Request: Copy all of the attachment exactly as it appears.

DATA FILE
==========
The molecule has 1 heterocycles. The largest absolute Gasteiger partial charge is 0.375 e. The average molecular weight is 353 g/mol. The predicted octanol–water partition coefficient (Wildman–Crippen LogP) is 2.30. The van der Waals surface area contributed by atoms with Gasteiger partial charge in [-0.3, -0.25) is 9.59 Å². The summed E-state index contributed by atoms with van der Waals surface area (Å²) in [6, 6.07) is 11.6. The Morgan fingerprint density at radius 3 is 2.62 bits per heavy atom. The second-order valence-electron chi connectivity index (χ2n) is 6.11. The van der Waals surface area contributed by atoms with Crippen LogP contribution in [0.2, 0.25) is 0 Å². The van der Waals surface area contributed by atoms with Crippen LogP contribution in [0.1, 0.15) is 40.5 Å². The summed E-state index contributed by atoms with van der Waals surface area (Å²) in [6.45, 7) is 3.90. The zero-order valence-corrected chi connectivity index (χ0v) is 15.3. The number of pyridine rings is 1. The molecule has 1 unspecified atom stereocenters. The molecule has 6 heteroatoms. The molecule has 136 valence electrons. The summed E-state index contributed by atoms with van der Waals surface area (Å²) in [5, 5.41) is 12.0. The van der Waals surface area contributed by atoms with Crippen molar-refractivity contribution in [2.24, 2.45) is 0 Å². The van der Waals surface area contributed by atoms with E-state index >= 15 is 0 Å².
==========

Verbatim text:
The molecule has 1 heterocycles. The largest absolute Gasteiger partial charge is 0.375 e. The average molecular weight is 353 g/mol. The predicted octanol–water partition coefficient (Wildman–Crippen LogP) is 2.30. The van der Waals surface area contributed by atoms with Gasteiger partial charge in [-0.3, -0.25) is 9.59 Å². The summed E-state index contributed by atoms with van der Waals surface area (Å²) in [6, 6.07) is 11.6. The Morgan fingerprint density at radius 3 is 2.62 bits per heavy atom. The second-order valence-electron chi connectivity index (χ2n) is 6.11. The van der Waals surface area contributed by atoms with Crippen LogP contribution in [0.2, 0.25) is 0 Å². The van der Waals surface area contributed by atoms with Crippen LogP contribution in [0.1, 0.15) is 40.5 Å². The summed E-state index contributed by atoms with van der Waals surface area (Å²) in [6.45, 7) is 3.90. The zero-order valence-corrected chi connectivity index (χ0v) is 15.3. The number of pyridine rings is 1. The molecule has 1 unspecified atom stereocenters. The molecule has 6 heteroatoms. The molecule has 136 valence electrons. The summed E-state index contributed by atoms with van der Waals surface area (Å²) in [5, 5.41) is 12.0. The van der Waals surface area contributed by atoms with Crippen molar-refractivity contribution in [2.24, 2.45) is 0 Å². The van der Waals surface area contributed by atoms with E-state index >= 15 is 0 Å².